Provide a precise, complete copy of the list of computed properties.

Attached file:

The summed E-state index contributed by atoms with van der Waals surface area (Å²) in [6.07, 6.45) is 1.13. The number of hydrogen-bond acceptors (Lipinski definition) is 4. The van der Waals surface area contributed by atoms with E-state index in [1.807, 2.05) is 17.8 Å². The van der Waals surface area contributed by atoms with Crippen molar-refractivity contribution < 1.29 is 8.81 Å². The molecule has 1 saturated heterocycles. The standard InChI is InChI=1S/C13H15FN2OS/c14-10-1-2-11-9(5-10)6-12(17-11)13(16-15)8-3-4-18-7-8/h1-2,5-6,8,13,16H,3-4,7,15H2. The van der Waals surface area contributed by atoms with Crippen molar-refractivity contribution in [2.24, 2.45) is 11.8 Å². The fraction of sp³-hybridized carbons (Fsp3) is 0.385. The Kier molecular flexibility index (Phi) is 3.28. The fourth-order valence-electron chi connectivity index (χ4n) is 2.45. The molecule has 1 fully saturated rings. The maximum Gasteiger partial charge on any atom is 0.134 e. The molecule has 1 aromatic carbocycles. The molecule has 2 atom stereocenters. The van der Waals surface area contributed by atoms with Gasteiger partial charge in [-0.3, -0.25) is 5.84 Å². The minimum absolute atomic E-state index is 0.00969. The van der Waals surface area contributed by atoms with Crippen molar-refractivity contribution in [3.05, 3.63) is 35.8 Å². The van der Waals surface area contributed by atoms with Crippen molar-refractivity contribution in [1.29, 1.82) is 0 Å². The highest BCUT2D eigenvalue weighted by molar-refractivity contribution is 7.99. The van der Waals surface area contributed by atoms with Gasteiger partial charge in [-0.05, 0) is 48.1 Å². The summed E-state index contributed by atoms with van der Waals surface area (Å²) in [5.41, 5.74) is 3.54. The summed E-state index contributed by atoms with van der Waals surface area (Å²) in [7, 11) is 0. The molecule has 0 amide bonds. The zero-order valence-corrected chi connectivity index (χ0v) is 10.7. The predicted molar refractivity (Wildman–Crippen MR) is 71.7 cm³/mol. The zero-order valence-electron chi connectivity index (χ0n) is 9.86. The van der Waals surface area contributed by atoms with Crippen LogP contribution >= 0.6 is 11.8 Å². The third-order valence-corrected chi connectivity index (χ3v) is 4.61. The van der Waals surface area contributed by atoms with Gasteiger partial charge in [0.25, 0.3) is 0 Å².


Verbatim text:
The summed E-state index contributed by atoms with van der Waals surface area (Å²) in [6.07, 6.45) is 1.13. The number of hydrogen-bond acceptors (Lipinski definition) is 4. The van der Waals surface area contributed by atoms with E-state index in [1.807, 2.05) is 17.8 Å². The van der Waals surface area contributed by atoms with Crippen molar-refractivity contribution < 1.29 is 8.81 Å². The molecule has 1 saturated heterocycles. The standard InChI is InChI=1S/C13H15FN2OS/c14-10-1-2-11-9(5-10)6-12(17-11)13(16-15)8-3-4-18-7-8/h1-2,5-6,8,13,16H,3-4,7,15H2. The van der Waals surface area contributed by atoms with Crippen molar-refractivity contribution in [2.24, 2.45) is 11.8 Å². The fraction of sp³-hybridized carbons (Fsp3) is 0.385. The Kier molecular flexibility index (Phi) is 3.28. The fourth-order valence-electron chi connectivity index (χ4n) is 2.45. The molecule has 1 fully saturated rings. The maximum Gasteiger partial charge on any atom is 0.134 e. The molecule has 1 aromatic carbocycles. The molecule has 2 atom stereocenters. The van der Waals surface area contributed by atoms with Gasteiger partial charge in [-0.3, -0.25) is 5.84 Å². The minimum absolute atomic E-state index is 0.00969. The van der Waals surface area contributed by atoms with Crippen molar-refractivity contribution in [3.05, 3.63) is 35.8 Å². The van der Waals surface area contributed by atoms with Crippen molar-refractivity contribution in [1.29, 1.82) is 0 Å². The highest BCUT2D eigenvalue weighted by molar-refractivity contribution is 7.99. The van der Waals surface area contributed by atoms with Gasteiger partial charge in [-0.05, 0) is 48.1 Å². The summed E-state index contributed by atoms with van der Waals surface area (Å²) in [5.41, 5.74) is 3.54. The summed E-state index contributed by atoms with van der Waals surface area (Å²) in [7, 11) is 0. The molecule has 0 amide bonds. The zero-order valence-corrected chi connectivity index (χ0v) is 10.7. The predicted molar refractivity (Wildman–Crippen MR) is 71.7 cm³/mol. The zero-order valence-electron chi connectivity index (χ0n) is 9.86. The van der Waals surface area contributed by atoms with Crippen LogP contribution >= 0.6 is 11.8 Å². The third-order valence-corrected chi connectivity index (χ3v) is 4.61. The van der Waals surface area contributed by atoms with Gasteiger partial charge in [0.25, 0.3) is 0 Å².